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Discoveries

Aiming a knock-out blow at malaria

Bzik, left, and Fox manipulated Toxoplasma's DNA.

By Amos Esty

By knocking out a key gene in the -parasite Toxoplasma gondii, DMS researchers hope to strike a blow for global health. More than a billion people worldwide may be infected by Toxoplasma, which can cause damage to the central nervous system or death in infants and people with compromised immune systems. But the organism has added importance because it's a close relative of several other parasites, including Plasmodium, which causes malaria.

Model: David Bzik, Ph.D., a professor of microbiology and immunology, and Barbara Fox, a research associate in Bzik's lab, study Toxoplasma as a model organism that may help fight malaria and other diseases. In 2002, they created an attenuated, or weakened, strain of Toxoplasma that showed great promise as a vaccine. In a normal strain, Bzik says, even a single parasite can kill a mouse. But in the weakened strain, mice could withstand being injected with 10 million parasites. At the same time, the weakened strain prompted an immune response that protected the mice against infection by virulent strains of Toxoplasma.

But before the finding could be used, Bzik and Fox had to provide the exact sequence of the strain's genome. "The problem with the original attenuated strain . . . is that it's not defined genetically," Bzik says. "If you ultimately want to put anything into people, you have to have a genetic definition [of it] . . . and you have to show that it's safe and efficacious."

"It's really a major breakthrough," says microbiologist Bzik.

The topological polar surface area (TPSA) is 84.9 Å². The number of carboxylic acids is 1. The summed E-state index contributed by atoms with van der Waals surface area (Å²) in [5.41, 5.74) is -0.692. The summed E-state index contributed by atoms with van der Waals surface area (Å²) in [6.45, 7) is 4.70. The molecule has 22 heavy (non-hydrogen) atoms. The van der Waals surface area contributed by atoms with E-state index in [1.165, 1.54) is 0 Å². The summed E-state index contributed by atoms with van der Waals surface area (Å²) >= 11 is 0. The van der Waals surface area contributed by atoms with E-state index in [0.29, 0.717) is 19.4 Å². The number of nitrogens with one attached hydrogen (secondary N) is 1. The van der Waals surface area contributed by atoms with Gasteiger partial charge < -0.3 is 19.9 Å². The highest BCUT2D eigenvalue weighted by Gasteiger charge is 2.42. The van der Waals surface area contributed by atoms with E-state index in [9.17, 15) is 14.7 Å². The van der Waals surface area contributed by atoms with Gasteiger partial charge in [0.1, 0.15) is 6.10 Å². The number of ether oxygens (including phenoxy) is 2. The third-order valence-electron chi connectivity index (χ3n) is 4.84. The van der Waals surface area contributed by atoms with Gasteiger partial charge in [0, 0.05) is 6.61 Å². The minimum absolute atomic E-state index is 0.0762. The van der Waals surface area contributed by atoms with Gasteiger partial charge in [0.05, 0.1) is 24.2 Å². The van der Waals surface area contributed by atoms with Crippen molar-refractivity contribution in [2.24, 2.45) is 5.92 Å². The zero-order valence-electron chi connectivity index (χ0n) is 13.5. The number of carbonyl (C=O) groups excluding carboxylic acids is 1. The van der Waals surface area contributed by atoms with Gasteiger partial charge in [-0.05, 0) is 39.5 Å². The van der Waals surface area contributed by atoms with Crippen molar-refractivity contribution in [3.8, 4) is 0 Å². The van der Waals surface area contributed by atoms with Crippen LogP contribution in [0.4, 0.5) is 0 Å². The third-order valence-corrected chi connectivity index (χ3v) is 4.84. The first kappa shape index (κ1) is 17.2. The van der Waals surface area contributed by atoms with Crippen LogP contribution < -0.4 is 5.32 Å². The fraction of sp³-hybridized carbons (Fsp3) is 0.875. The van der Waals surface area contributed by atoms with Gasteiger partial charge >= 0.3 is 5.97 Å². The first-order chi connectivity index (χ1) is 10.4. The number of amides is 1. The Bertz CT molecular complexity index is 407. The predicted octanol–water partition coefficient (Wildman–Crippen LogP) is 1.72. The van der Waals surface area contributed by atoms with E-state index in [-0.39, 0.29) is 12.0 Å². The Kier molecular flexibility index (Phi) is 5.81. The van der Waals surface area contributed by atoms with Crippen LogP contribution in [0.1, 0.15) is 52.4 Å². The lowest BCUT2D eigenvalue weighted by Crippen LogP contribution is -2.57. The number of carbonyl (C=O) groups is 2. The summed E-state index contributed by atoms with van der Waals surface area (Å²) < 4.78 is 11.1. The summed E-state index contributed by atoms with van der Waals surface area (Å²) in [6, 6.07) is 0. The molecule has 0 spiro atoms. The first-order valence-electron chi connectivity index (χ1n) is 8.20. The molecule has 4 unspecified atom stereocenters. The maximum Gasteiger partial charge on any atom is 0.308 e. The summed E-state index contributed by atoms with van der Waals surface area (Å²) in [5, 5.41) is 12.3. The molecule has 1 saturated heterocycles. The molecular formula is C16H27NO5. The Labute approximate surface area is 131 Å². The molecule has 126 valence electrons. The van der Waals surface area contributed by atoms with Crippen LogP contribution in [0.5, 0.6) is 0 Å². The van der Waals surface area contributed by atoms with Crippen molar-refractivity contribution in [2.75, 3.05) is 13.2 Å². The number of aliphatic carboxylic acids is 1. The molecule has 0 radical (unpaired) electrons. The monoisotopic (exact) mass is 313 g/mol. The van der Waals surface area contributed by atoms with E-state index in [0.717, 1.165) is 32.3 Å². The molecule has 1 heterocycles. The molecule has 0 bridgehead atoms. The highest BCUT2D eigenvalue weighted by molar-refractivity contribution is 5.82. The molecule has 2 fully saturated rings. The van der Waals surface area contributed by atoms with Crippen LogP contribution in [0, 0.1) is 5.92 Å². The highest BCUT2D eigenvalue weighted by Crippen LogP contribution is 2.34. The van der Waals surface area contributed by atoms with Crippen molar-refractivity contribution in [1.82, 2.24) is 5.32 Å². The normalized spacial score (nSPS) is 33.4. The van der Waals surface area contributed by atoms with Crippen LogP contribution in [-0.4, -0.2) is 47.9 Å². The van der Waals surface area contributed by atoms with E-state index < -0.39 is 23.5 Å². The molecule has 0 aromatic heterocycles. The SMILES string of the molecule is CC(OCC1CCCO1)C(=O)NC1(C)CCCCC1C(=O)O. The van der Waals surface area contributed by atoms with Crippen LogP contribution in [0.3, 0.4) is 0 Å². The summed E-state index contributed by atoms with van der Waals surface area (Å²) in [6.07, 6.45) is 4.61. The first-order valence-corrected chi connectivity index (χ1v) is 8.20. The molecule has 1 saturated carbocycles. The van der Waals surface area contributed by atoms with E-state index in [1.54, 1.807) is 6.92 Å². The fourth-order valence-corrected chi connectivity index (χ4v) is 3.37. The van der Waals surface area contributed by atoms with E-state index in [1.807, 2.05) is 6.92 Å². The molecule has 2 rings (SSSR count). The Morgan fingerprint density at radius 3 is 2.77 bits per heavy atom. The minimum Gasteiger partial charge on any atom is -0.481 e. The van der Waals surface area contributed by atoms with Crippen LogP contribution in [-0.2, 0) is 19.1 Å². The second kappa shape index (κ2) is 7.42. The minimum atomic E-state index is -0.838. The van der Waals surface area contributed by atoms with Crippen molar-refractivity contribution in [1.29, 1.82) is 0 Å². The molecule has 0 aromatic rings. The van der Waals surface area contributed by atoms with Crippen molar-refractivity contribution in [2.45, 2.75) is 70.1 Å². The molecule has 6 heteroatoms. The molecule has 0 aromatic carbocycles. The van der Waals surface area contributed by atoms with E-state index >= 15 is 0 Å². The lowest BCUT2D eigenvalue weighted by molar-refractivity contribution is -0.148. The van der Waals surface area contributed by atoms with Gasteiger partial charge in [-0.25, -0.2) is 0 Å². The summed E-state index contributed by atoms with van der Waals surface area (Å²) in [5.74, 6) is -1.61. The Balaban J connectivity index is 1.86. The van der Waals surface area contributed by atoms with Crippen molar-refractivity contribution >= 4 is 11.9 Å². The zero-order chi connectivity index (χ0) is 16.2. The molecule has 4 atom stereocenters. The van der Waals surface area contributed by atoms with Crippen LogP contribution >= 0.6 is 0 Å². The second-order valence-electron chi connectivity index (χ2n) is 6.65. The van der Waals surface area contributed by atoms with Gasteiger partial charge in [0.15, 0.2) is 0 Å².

Genome: A peculiar behavior of the parasite frustrated Bzik and Fox's efforts. When Toxoplasma encounters foreign DNA, it randomly inserts that DNA into its genome in a process called nonhomologous end-joining (NHEJ), making it hard for scientists to manipulate the organism's DNA and target specific genes.

With their progress stymied, Bzik and Fox looked for a way to disrupt NHEJ. They thought it might be possible to identify-and knock out-a specific gene responsible for allowing Toxoplasma to exhibit this behavior. They spent a year trying without success to knock out the gene that produces the protein KU-70, part of the NHEJ pathway in other organisms. Then they tried it with another protein, KU-80, and found that the resulting strain of Toxoplasma was much less likely to exhibit NHEJ.

Bzik is excited by the possibilities opened up by the finding. "It's really a major breakthrough," he says. He explains that the immune response prompted by Toxoplasma is just what's needed to combat a host of diseases, including malaria, tuberculosis, HIV, and cancer. With the NHEJ problem solved, creating new strains of Toxoplasma for use against these diseases will be much easier.

Host: Shutting down the NHEJ pathway may also yield other dividends. "By taking a genetic approach to study what the parasite is doing to the host cell, we're actually going to learn a lot about the biology of our cells," Bzik says. "There's so much biological knowledge that can come out of this in the future."


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